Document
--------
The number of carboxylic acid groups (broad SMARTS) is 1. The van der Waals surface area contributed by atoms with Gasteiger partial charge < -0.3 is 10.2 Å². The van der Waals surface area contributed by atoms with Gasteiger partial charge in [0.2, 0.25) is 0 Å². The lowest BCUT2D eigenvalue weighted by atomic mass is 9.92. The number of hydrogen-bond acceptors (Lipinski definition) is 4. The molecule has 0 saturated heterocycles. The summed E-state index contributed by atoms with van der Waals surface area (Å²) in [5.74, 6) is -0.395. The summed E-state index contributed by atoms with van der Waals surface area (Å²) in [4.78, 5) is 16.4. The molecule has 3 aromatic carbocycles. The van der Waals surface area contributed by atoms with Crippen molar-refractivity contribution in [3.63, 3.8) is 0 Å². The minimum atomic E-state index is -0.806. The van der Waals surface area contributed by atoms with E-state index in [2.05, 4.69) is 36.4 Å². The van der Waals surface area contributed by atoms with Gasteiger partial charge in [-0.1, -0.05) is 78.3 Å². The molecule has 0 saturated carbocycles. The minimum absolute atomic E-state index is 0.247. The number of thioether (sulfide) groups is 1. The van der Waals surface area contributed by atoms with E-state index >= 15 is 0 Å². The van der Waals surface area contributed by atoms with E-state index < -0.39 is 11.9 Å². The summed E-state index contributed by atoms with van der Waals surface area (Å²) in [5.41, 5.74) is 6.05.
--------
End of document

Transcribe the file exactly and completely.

The number of carboxylic acid groups (broad SMARTS) is 1. The van der Waals surface area contributed by atoms with Gasteiger partial charge < -0.3 is 10.2 Å². The van der Waals surface area contributed by atoms with Gasteiger partial charge in [0.2, 0.25) is 0 Å². The lowest BCUT2D eigenvalue weighted by atomic mass is 9.92. The number of hydrogen-bond acceptors (Lipinski definition) is 4. The molecule has 0 saturated heterocycles. The summed E-state index contributed by atoms with van der Waals surface area (Å²) in [5.74, 6) is -0.395. The summed E-state index contributed by atoms with van der Waals surface area (Å²) in [4.78, 5) is 16.4. The molecule has 3 aromatic carbocycles. The van der Waals surface area contributed by atoms with Crippen molar-refractivity contribution in [3.63, 3.8) is 0 Å². The minimum atomic E-state index is -0.806. The van der Waals surface area contributed by atoms with E-state index in [2.05, 4.69) is 36.4 Å². The van der Waals surface area contributed by atoms with Gasteiger partial charge in [-0.1, -0.05) is 78.3 Å². The molecule has 0 saturated carbocycles. The minimum absolute atomic E-state index is 0.247. The number of thioether (sulfide) groups is 1. The van der Waals surface area contributed by atoms with E-state index >= 15 is 0 Å². The van der Waals surface area contributed by atoms with E-state index < -0.39 is 11.9 Å². The summed E-state index contributed by atoms with van der Waals surface area (Å²) in [5.41, 5.74) is 6.05.